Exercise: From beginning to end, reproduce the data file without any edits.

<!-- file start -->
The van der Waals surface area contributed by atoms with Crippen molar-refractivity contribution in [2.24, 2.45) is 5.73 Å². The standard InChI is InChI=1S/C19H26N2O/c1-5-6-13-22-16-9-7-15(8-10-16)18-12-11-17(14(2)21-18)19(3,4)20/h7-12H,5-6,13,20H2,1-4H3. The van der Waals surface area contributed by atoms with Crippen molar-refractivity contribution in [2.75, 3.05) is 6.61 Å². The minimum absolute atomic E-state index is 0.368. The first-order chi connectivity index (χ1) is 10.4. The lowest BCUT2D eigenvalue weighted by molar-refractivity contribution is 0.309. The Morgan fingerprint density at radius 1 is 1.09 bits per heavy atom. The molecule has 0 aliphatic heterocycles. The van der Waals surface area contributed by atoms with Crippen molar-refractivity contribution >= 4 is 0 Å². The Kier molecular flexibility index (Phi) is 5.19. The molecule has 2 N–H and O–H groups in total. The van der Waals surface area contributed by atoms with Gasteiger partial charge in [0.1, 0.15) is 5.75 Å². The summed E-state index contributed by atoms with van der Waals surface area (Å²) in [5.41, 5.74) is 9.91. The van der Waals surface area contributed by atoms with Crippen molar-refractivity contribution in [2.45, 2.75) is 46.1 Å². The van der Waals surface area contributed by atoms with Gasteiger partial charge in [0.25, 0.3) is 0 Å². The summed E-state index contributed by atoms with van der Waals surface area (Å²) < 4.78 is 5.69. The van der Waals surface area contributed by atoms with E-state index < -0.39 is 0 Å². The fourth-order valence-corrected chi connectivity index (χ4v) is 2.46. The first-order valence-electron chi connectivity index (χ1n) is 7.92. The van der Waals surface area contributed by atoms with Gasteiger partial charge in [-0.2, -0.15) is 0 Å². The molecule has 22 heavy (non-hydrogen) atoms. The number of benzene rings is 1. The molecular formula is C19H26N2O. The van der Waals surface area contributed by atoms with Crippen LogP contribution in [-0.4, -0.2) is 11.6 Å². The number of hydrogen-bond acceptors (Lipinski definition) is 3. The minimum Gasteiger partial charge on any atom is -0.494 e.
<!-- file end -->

The van der Waals surface area contributed by atoms with Crippen molar-refractivity contribution in [2.24, 2.45) is 5.73 Å². The standard InChI is InChI=1S/C19H26N2O/c1-5-6-13-22-16-9-7-15(8-10-16)18-12-11-17(14(2)21-18)19(3,4)20/h7-12H,5-6,13,20H2,1-4H3. The van der Waals surface area contributed by atoms with Crippen molar-refractivity contribution in [2.75, 3.05) is 6.61 Å². The minimum absolute atomic E-state index is 0.368. The first-order chi connectivity index (χ1) is 10.4. The lowest BCUT2D eigenvalue weighted by molar-refractivity contribution is 0.309. The Morgan fingerprint density at radius 1 is 1.09 bits per heavy atom. The molecule has 0 aliphatic heterocycles. The van der Waals surface area contributed by atoms with Crippen molar-refractivity contribution >= 4 is 0 Å². The Kier molecular flexibility index (Phi) is 5.19. The molecule has 2 N–H and O–H groups in total. The van der Waals surface area contributed by atoms with Gasteiger partial charge in [0.1, 0.15) is 5.75 Å². The summed E-state index contributed by atoms with van der Waals surface area (Å²) in [5.41, 5.74) is 9.91. The van der Waals surface area contributed by atoms with Crippen molar-refractivity contribution in [2.45, 2.75) is 46.1 Å². The van der Waals surface area contributed by atoms with Gasteiger partial charge in [0.25, 0.3) is 0 Å². The summed E-state index contributed by atoms with van der Waals surface area (Å²) < 4.78 is 5.69. The van der Waals surface area contributed by atoms with E-state index < -0.39 is 0 Å². The fourth-order valence-corrected chi connectivity index (χ4v) is 2.46. The first-order valence-electron chi connectivity index (χ1n) is 7.92. The van der Waals surface area contributed by atoms with Gasteiger partial charge in [-0.2, -0.15) is 0 Å². The molecule has 22 heavy (non-hydrogen) atoms. The number of benzene rings is 1. The molecular formula is C19H26N2O. The van der Waals surface area contributed by atoms with Crippen LogP contribution in [-0.4, -0.2) is 11.6 Å². The number of hydrogen-bond acceptors (Lipinski definition) is 3. The minimum Gasteiger partial charge on any atom is -0.494 e.